YORKVILLE — Gerald Karwowski’s massive historical collection is about to get a national spotlight.

Karwowski is set to appear later this month on an episode of History Channel’s popular “American Pickers.” Crews visited Karwowski’s Oak Clearing Farm, 704 S. Colony Ave., in August, spending about nine hours filming segments, interviewing Karwowski and negotiating the purchase of items.

The show is set to air at 8 p.m. Jan. 30, subject to network changes, Karwowski said.

For the 68-year-old Yorkville resident, appearing on the show represents a high point since he started collecting bottles in the late 1960s. Over the years, that hobby ballooned into collecting myriad historical artifacts from the Racine area — enough to fill a barn and other structures on his 90-acre property.

“This validates me as a true collector,” he said with a smile. “It validates you that, you know, you’re not just a hoarder. You’re a collector.”

Sales made

Karwowski got on “American Pickers” thanks in large part to his daughter, who responded to a request for suggestions on where in the area the show could visit, then lobbied persistently for Oak Clearing Farm, he said.

“American Pickers” crews and hosts, Mike Wolfe and Frank Fritz, saw much of what Oak Clearing has to offer, from the numerous horseshoes hanging on a wall, the antique woodworking equipment that fills a room, old barber shop items and countless clothing irons on the barn’s top floor.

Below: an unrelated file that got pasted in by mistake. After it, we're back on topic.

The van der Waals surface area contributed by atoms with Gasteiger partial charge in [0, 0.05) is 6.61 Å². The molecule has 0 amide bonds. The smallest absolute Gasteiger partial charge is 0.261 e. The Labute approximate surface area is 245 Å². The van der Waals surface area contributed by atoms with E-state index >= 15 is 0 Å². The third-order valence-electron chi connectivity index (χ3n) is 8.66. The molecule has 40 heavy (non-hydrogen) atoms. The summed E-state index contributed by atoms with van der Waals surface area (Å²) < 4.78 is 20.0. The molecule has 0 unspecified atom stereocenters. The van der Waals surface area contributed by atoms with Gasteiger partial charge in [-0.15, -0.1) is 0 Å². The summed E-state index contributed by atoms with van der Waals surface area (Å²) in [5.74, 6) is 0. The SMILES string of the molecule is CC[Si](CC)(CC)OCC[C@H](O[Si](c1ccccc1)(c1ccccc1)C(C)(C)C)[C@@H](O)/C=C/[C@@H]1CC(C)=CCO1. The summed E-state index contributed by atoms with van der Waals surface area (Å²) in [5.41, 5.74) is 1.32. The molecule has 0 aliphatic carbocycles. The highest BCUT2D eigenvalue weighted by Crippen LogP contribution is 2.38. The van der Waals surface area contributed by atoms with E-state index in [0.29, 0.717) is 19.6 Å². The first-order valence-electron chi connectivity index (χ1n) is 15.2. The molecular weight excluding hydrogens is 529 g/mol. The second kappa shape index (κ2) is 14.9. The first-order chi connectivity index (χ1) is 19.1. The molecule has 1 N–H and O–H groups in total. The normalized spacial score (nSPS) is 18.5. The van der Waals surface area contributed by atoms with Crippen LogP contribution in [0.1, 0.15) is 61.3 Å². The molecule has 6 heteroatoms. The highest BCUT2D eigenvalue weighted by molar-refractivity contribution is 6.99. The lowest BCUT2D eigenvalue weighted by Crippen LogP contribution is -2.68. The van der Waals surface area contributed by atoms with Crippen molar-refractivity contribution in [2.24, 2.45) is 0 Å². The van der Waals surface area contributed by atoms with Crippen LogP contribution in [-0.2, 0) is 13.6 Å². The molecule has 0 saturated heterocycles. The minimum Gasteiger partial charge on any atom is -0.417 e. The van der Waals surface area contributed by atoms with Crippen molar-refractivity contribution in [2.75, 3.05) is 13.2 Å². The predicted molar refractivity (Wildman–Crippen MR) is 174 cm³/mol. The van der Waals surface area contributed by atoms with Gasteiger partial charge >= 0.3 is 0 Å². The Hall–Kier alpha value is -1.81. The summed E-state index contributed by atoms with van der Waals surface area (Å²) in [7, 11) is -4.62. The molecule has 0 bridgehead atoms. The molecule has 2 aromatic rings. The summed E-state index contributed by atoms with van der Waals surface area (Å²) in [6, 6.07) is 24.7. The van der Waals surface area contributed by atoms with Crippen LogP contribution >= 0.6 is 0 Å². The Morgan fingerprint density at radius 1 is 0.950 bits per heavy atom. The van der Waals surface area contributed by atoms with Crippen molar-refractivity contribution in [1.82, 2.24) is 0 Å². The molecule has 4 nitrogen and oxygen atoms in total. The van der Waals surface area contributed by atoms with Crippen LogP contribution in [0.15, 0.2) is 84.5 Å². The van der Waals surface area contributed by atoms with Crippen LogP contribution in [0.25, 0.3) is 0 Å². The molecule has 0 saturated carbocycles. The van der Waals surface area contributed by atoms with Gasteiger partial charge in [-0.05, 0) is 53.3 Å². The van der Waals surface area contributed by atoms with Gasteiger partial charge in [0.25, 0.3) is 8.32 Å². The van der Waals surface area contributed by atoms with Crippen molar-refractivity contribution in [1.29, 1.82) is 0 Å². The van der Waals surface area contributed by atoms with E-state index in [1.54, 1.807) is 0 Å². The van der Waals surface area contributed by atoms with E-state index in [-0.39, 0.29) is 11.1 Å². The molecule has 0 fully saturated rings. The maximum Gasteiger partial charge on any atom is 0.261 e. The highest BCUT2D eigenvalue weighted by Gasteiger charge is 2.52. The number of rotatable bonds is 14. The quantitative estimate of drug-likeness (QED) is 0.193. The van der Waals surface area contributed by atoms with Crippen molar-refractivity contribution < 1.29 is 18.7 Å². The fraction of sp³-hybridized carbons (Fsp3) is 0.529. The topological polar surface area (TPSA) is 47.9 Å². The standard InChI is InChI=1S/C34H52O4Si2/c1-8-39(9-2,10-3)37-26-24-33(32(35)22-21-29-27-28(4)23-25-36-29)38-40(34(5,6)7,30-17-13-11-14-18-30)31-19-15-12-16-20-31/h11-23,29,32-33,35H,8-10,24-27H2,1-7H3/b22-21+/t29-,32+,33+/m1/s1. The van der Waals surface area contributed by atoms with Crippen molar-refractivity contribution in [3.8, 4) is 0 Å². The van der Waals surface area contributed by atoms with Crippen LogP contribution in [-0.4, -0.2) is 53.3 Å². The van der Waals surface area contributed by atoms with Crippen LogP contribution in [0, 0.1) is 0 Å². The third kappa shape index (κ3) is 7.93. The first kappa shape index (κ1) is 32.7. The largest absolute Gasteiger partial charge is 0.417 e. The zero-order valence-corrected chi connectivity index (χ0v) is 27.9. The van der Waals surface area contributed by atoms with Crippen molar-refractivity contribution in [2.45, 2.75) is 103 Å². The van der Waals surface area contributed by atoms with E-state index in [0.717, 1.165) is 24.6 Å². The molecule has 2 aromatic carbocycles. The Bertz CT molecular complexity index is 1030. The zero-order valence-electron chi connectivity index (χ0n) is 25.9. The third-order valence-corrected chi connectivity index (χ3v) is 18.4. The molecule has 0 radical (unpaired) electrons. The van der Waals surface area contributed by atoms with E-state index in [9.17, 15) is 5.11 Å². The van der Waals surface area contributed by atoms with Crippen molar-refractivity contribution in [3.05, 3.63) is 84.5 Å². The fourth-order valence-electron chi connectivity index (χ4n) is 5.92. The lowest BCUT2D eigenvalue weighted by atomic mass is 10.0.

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“They said, ‘Does anybody buy irons?’ “ Karwowski laughed. “I do!”

At first, Karwowski was reluctant to part with any of it. Collecting items has never been about the money — though he’s certainly been offered plenty over the years — but more for the fun of it and to preserve history.

Eventually, though, he loosened up and sold off some things. One of the hosts was interested in transportation-related items, like a bicycle, while another liked some of Karwowski’s toys, he said. More of those details will be revealed when the show airs.

The only thing staged was Karwowski greeting them at the door, he said. The rest was improvised on what was a miserably humid day.

“I was impressed by the fact that they came to a little guy like me,” he said. “They have these programs where these guys have million-dollar collections. A little guy has a chance.”

Karwowski, a former Case worker, moved out to the farm in 1988. The show is the latest milestone since those original bottle collections led to a new hobby and sparked an interest in local history.

“The bottles was what tripped the trigger,” he said, “on my lifetime adventure.”

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